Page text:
Sony unveiled their newest game system today, but the PlayStation 4 console itself was absent from the entire presentation. Sony reps talked up specs (HD-Report’s Sam Jordan goes in depth) and showed off an update to their DualShock controller– DualShock 4 features a trackpad and “Share” button, as Sony’s betting on a more dynamic social gaming experience to woo players who already are busy shooting up enemies and talking smack about it via headsets, but whatever –social gaming was the biggest deal at the PlayStation event, with Sony’s beloved game developers getting a chance to showcase their newest creations. In fact, touting the PS4’s robust gaming engine and upgraded developer tools was pretty much the event’s raison d’être. If you LOVE seeing trailers of games that look like ace cinematographer Roger Deakins lensed an all-too convincing (and engrossing) virtual reality movie, then this two-hour gathering of developers and the people who love them was all about you.
The PS4 is meant to blow gamers away with breathtaking graphics, more detailed environments, and more nuance in actual gameplay. Some of the titles presented, particularly the paranoid gameplay of Ubisoft’s Watch Dogs and Capcom’s Deep Down, were visually impressive, but there was nothing remarkable about the type of games presented (first-person shooters, hidden object games that owe a debt to Myst, cute/cartoon-type offerings, medieval adventures are typical of the games sneaked to the event audience). Though other features of the eventual console have yet to be announced (no word on Blu-ray upgrade, or if 4K resolution can be handled, but the video standards known thus far indicate the PS4 will be able to present 1280 x 800 video at up to 60fps, 640 x 400 at up to 120fps and 320 x 192 at up to 240fps), and there was no discussion of new apps of the non-gaming variety that may have been added like, er, um… a Pandora app perhaps, but nahhhhh, not if it would compete with Sony’s own Music Unlimited (formerly Qriocity) service I gather… Rather, the PS4 event highlighted streaming games, with all PS native games from the past expected to be playable on PS devices at some point in the future (PS4, Vita: the PS Ecosystem as Sony reps referred to it), though something tells me that the fine details are still being worked out on this.
A games-on-demand system of every PS native title is enticing, but Sony reps really mentioned it as a matter of their bigger plans for the PlayStation Cloud Service that is being built (as Sony has recently given the project the greenlight). The cloud service will be rolled out slowly, but may become the most important feature of the PS4 as the marketplace becomes crowded by casual/mobile gaming, if anything it will keep gamers playing longer in the PS ecosystem (or walled garden, as it were).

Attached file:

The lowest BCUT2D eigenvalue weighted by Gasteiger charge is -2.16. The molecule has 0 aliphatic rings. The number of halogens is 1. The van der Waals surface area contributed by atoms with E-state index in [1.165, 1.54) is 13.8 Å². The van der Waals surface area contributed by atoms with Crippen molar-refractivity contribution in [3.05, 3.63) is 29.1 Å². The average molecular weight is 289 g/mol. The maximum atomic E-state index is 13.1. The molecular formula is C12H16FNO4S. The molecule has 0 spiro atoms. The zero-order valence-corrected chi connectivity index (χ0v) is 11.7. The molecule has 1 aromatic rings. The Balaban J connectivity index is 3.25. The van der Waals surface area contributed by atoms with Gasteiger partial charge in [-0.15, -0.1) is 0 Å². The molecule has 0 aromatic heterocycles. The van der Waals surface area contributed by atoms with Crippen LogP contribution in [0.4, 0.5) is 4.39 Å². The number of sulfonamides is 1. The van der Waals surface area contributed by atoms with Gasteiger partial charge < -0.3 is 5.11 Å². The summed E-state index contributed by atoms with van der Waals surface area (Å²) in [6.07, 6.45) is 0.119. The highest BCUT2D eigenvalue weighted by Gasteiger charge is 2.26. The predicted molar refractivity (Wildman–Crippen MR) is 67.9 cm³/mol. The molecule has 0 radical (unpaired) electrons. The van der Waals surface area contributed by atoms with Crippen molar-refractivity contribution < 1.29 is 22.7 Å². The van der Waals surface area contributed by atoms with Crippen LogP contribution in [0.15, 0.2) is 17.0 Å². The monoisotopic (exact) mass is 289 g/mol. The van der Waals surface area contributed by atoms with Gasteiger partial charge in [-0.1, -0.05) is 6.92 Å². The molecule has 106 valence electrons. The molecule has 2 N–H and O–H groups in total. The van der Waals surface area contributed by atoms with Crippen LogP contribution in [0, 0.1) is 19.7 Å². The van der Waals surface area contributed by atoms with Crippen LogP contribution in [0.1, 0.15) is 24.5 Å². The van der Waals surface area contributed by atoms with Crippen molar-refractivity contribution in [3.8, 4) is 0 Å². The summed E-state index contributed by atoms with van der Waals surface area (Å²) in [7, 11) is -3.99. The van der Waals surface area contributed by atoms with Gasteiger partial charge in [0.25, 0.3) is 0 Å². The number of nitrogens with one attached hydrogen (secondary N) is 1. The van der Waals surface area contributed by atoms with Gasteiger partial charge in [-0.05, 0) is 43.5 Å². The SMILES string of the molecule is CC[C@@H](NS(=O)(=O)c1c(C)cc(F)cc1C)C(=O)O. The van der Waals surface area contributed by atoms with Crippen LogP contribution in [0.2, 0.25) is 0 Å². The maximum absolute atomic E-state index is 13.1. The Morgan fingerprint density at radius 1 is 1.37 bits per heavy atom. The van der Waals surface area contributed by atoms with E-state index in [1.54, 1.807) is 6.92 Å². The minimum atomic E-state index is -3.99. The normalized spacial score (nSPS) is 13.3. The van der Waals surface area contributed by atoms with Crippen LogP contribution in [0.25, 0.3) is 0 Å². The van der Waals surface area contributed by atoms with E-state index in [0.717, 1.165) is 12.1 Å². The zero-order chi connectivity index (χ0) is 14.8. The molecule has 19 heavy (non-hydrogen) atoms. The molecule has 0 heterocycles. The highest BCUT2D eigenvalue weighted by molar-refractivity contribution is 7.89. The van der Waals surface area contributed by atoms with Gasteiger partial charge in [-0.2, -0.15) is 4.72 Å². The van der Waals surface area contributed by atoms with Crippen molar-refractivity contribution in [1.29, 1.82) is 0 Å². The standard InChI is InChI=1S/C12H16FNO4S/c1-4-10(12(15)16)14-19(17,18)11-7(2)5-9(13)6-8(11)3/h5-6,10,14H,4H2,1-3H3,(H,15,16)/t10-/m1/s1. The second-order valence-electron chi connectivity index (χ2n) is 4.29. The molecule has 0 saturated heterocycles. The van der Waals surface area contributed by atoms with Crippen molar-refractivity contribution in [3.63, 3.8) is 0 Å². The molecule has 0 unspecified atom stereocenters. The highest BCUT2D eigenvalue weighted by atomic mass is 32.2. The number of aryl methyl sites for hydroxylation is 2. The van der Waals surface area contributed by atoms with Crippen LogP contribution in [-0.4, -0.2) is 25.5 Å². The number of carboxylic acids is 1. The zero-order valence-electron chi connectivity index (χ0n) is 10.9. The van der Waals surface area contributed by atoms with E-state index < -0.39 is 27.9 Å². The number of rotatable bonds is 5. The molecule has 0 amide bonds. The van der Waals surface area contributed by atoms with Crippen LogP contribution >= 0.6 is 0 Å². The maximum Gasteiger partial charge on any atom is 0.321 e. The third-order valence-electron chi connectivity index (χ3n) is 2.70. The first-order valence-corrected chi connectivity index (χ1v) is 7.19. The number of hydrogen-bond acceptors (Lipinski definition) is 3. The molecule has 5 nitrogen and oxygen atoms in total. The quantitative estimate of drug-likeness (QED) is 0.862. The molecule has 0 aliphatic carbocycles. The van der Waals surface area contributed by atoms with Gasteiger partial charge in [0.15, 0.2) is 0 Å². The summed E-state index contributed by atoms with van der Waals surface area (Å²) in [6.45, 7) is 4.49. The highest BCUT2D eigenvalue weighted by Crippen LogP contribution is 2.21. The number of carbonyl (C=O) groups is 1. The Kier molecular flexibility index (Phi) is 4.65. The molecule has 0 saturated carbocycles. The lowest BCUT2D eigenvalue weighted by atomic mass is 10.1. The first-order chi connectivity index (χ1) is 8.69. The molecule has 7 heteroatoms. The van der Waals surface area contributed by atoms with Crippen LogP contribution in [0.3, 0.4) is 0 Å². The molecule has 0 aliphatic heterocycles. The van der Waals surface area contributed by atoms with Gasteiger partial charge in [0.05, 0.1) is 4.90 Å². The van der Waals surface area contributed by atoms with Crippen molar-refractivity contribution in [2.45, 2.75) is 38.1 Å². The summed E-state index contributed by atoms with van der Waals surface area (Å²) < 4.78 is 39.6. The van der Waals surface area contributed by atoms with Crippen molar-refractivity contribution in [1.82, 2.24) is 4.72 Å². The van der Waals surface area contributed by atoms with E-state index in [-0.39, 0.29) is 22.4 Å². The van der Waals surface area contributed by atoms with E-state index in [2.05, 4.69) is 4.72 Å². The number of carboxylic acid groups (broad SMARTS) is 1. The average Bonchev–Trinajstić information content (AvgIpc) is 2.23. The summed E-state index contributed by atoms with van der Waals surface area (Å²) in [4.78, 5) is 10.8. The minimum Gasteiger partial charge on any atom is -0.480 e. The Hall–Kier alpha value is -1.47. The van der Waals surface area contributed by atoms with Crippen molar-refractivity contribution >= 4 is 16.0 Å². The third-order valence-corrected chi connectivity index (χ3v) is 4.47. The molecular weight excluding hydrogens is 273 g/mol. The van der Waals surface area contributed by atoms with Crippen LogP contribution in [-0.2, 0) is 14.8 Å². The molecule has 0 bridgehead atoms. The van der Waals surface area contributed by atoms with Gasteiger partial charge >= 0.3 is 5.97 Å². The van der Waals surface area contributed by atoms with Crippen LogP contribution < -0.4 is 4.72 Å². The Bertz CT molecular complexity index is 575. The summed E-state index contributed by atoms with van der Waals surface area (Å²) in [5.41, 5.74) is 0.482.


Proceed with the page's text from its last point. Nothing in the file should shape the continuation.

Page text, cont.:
The most important aspect of the PS4 for gamers is that the relationship between the gamers themselves and the developers who craft the worlds they love to play in will be broken down considerably allowing for greater interaction between the players and the world-builders at UbiSoft, Square Enix, Blizzard (having that developer move from games exclusively for PCs and MMORPGs and come back to game development for consoles via the PS4 is a big win for Sony), Bungie, Capcom, etc.
Though the “always-on” sharing function of the PS4 will allow players to interact with greater nuance and share aspects of the games not previously open to viewing (spectating by non-playing users, sharing of private play information, settings, awards/achievements, etc., the ability to have friends take over your spot in a game, and other ways to broadcast your playtime), the big take-away from Sony is that developers will also have access to the way gamers are actually playing the games and can even reach out to top-gamers as “directors” of virtual worlds. Whether this means hiring players at the game companies, or simply allowing their hacks to be incorporated for other users to access remains to be seen, but it will definitely mean developers will be listening and reacting to players in order to make games and virtual worlds even better.
Sony did not announce the price of the missing console (with DualShock4 controller it’s likely to be in the $400 range initially per the rumors), nor did it mention if the console would be backward compatible (since they talked up the cloud, it’s doubtful your old PS1/PS2 or PS3 discs will work with the gaming system), but it did indicate that PS4 games would largely be downloadable for storage onto the 8GB hard-drive in the unit, and instantly playable as they loaded (more than likely, PS4 games will be available on disc as usual, but Sony is pushing the online purchasing process for serious gamers). The Vita was also on Sony’s mind as it continues to move into mobile gaming, but also highlighted the fact that the Vita will act as a second screen to the PS4 and allow remote play (from PS4 as a server to Vita as the actual gaming unit on-the-go). As for a release date… well, here’s what Sony reps left us with as the event came to a close: